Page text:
India’s BJP Gov’t Fast-Tracks Steel, Mining Projects

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India’s new Prime Minister Narendra Modi, always seen as “pro-business,” had promised to make investment-friendly decisions as soon as he was sworn into office.

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It’s been about a month since Modi became India’s Prime Minister. As he pledged to, his government has now decided to start the process of setting up a single-window system to fast-track clearances for various projects to pump up investments in the steel and mining sectors.

The government on Tuesday began the process of setting up a single-window mechanism to fast-track clearances for projects. It also decided to create special mining zones to ensure raw material security for existing and upcoming steel plants in India.

The decision was made after a meeting of the Steel and Mines, Coal and Environment ministers earlier this week. According to a report in The Indian Express, all three were believed India urgently needs such a system.

They are correct. At last count, there were as many as 63,395 mineral mining concession applications pending with various state governments. These include at least 44 coal projects, both open and underground, and six steel projects. The steel projects were also awaiting environmental and forest clearances.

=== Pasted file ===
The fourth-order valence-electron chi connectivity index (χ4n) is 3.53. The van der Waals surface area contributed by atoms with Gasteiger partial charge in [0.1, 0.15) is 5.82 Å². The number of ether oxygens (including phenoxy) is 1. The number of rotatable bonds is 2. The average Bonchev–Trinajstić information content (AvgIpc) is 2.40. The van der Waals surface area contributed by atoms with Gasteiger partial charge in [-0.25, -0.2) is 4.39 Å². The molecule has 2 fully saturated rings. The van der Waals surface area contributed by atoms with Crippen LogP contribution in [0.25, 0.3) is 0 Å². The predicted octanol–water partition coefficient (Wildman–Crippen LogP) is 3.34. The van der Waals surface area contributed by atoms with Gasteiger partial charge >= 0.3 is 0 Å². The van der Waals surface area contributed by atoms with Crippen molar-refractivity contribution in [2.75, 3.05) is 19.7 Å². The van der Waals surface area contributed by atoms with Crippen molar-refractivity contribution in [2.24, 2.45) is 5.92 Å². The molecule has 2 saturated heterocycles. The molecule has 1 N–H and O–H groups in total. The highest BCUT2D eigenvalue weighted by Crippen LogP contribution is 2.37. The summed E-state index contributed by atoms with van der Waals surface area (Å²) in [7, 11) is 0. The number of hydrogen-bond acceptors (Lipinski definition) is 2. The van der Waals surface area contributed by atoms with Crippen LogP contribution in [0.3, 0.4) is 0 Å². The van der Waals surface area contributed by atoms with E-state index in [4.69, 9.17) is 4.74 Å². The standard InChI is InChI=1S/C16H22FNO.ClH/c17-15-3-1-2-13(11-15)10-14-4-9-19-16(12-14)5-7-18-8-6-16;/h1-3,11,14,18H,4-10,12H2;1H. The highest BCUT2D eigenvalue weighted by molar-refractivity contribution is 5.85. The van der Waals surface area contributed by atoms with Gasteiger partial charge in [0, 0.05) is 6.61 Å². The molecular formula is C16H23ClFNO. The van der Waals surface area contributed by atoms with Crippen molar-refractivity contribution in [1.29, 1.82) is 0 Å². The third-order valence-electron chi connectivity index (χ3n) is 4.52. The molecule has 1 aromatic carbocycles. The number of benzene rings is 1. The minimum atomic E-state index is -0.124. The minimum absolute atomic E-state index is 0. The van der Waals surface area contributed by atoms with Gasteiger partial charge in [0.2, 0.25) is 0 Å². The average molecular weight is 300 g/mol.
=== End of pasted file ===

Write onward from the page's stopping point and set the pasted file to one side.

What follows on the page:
For the last two years, most of the steel and mining projects were caught up in red tape as the previous Congress-led Government dilly-dallied granting permissions, citing one reason or another. Proposed steel projects were put on the backburner for lack of captive iron ore or coal mines. Mining projects were held up for lack of clear paths to steel mills.

In a presentation to the new Steel Minister, officials of this high profile ministry had claimed the steel sector had been discriminated against in the allocation of captive coal mines, despite steel companies completing their end-use plants and investing heavily in mining.

The report said the three ministers also discussed creating special mining zones. These would include certain large mineral bearing areas which could be demarcated as special zones for meeting the demands of the iron-ore starved plants.

Coal, as iron ore, was another raw material that has been causing concern for steel mills as well as the new government. India has been facing a coal shortage for some time, but the Ministry of Environment and Forests has now assured the Ministry of Coal that projects related to coal mining, stuck for want of environment and forest clearances, will be expedited.

The motto of the new Indian Government is to provide an investor-friendly business environment. When he was the Chief Minister of India’s State of Gujarat, Modi shot to prominence for his government’s decisiveness. The example often cited is that of the small car factory set up by the Tatas family. When the company had to abandon its factory plans in the West Bengal state due to farmers’ protests, Modi swiftly invited Tatas to set up its plant in Gujarat. Land and power for the car plant were arranged within three days, and the plant was up and running in two years – a record in India. The business community expects the same speed and alacrity from the India’s federal government now.

The author, Sohrab Darabshaw, contributes an Indian perspective on industrial metals markets to MetalMiner.

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